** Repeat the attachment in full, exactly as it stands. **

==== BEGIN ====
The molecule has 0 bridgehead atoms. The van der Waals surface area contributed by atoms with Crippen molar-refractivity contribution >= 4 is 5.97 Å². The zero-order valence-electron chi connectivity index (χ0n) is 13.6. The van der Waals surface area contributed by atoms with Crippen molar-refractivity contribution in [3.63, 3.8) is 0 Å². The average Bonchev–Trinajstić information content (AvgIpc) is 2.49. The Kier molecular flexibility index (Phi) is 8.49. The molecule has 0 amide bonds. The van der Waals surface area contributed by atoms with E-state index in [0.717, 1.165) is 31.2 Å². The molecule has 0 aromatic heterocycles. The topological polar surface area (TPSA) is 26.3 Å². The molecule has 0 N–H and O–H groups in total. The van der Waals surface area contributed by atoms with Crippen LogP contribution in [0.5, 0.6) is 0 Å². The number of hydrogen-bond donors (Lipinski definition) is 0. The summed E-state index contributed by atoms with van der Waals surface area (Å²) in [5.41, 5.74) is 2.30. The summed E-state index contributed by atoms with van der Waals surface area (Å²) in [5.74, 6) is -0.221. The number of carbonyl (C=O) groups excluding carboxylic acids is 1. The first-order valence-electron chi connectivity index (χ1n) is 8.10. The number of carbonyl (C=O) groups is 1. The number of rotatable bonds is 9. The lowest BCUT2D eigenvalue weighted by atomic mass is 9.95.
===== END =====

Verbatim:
The molecule has 0 bridgehead atoms. The van der Waals surface area contributed by atoms with Crippen molar-refractivity contribution >= 4 is 5.97 Å². The zero-order valence-electron chi connectivity index (χ0n) is 13.6. The van der Waals surface area contributed by atoms with Crippen molar-refractivity contribution in [3.63, 3.8) is 0 Å². The average Bonchev–Trinajstić information content (AvgIpc) is 2.49. The Kier molecular flexibility index (Phi) is 8.49. The molecule has 0 amide bonds. The van der Waals surface area contributed by atoms with E-state index in [0.717, 1.165) is 31.2 Å². The molecule has 0 aromatic heterocycles. The topological polar surface area (TPSA) is 26.3 Å². The molecule has 0 N–H and O–H groups in total. The van der Waals surface area contributed by atoms with Crippen LogP contribution in [0.5, 0.6) is 0 Å². The number of hydrogen-bond donors (Lipinski definition) is 0. The summed E-state index contributed by atoms with van der Waals surface area (Å²) in [5.41, 5.74) is 2.30. The summed E-state index contributed by atoms with van der Waals surface area (Å²) in [5.74, 6) is -0.221. The number of carbonyl (C=O) groups excluding carboxylic acids is 1. The first-order valence-electron chi connectivity index (χ1n) is 8.10. The number of carbonyl (C=O) groups is 1. The number of rotatable bonds is 9. The lowest BCUT2D eigenvalue weighted by atomic mass is 9.95.